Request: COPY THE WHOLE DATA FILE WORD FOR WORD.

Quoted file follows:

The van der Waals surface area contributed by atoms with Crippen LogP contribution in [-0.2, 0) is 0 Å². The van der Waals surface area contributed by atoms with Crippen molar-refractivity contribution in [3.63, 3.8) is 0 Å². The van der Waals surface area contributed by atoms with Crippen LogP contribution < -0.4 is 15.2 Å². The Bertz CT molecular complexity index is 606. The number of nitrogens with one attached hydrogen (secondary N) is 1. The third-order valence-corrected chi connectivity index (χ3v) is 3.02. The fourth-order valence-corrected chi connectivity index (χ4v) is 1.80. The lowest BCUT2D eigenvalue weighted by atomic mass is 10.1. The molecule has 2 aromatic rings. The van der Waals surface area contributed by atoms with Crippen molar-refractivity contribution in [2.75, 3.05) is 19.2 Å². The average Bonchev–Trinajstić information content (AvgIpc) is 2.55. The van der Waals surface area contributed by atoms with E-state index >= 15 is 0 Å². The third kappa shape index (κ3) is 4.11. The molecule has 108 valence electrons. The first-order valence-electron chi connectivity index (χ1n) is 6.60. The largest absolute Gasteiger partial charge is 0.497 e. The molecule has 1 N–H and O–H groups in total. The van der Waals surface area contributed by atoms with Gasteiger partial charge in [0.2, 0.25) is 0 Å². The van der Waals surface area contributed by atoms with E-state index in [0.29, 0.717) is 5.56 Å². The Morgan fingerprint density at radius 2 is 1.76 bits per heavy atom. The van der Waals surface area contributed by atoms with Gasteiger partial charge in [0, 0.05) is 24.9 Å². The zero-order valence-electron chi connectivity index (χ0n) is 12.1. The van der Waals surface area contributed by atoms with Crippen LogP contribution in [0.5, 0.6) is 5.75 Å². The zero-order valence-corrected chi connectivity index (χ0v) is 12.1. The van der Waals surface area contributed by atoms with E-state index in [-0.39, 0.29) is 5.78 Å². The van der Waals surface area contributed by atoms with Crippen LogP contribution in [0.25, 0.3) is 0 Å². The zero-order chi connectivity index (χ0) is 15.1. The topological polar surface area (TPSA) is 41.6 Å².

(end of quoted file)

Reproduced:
The van der Waals surface area contributed by atoms with Crippen LogP contribution in [-0.2, 0) is 0 Å². The van der Waals surface area contributed by atoms with Crippen molar-refractivity contribution in [3.63, 3.8) is 0 Å². The van der Waals surface area contributed by atoms with Crippen LogP contribution < -0.4 is 15.2 Å². The Bertz CT molecular complexity index is 606. The number of nitrogens with one attached hydrogen (secondary N) is 1. The third-order valence-corrected chi connectivity index (χ3v) is 3.02. The fourth-order valence-corrected chi connectivity index (χ4v) is 1.80. The lowest BCUT2D eigenvalue weighted by atomic mass is 10.1. The molecule has 2 aromatic rings. The van der Waals surface area contributed by atoms with Crippen molar-refractivity contribution in [2.75, 3.05) is 19.2 Å². The average Bonchev–Trinajstić information content (AvgIpc) is 2.55. The van der Waals surface area contributed by atoms with E-state index >= 15 is 0 Å². The third kappa shape index (κ3) is 4.11. The molecule has 108 valence electrons. The first-order valence-electron chi connectivity index (χ1n) is 6.60. The largest absolute Gasteiger partial charge is 0.497 e. The molecule has 1 N–H and O–H groups in total. The van der Waals surface area contributed by atoms with Gasteiger partial charge in [0.2, 0.25) is 0 Å². The van der Waals surface area contributed by atoms with E-state index in [0.29, 0.717) is 5.56 Å². The Morgan fingerprint density at radius 2 is 1.76 bits per heavy atom. The van der Waals surface area contributed by atoms with Gasteiger partial charge in [0, 0.05) is 24.9 Å². The zero-order valence-electron chi connectivity index (χ0n) is 12.1. The van der Waals surface area contributed by atoms with Crippen LogP contribution in [0.5, 0.6) is 5.75 Å². The zero-order valence-corrected chi connectivity index (χ0v) is 12.1. The van der Waals surface area contributed by atoms with E-state index in [-0.39, 0.29) is 5.78 Å². The van der Waals surface area contributed by atoms with Crippen LogP contribution in [0.25, 0.3) is 0 Å². The zero-order chi connectivity index (χ0) is 15.1. The topological polar surface area (TPSA) is 41.6 Å².